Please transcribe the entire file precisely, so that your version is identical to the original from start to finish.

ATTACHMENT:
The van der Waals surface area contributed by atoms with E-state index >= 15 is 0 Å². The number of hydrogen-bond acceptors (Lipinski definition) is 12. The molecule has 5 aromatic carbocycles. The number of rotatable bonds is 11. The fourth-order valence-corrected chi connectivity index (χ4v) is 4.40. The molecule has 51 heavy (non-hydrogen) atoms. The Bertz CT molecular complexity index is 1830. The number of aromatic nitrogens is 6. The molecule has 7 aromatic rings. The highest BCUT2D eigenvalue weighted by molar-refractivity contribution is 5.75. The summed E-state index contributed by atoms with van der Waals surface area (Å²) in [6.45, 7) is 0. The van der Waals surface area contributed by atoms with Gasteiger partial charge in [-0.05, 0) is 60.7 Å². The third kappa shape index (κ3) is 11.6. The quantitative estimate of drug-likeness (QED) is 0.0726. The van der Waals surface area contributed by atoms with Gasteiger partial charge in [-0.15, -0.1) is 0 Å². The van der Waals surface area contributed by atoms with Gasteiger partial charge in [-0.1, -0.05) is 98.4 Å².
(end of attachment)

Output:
The van der Waals surface area contributed by atoms with E-state index >= 15 is 0 Å². The number of hydrogen-bond acceptors (Lipinski definition) is 12. The molecule has 5 aromatic carbocycles. The number of rotatable bonds is 11. The fourth-order valence-corrected chi connectivity index (χ4v) is 4.40. The molecule has 51 heavy (non-hydrogen) atoms. The Bertz CT molecular complexity index is 1830. The number of aromatic nitrogens is 6. The molecule has 7 aromatic rings. The highest BCUT2D eigenvalue weighted by molar-refractivity contribution is 5.75. The summed E-state index contributed by atoms with van der Waals surface area (Å²) in [6.45, 7) is 0. The van der Waals surface area contributed by atoms with Gasteiger partial charge in [-0.05, 0) is 60.7 Å². The third kappa shape index (κ3) is 11.6. The quantitative estimate of drug-likeness (QED) is 0.0726. The van der Waals surface area contributed by atoms with Gasteiger partial charge in [-0.15, -0.1) is 0 Å². The van der Waals surface area contributed by atoms with Gasteiger partial charge in [-0.1, -0.05) is 98.4 Å².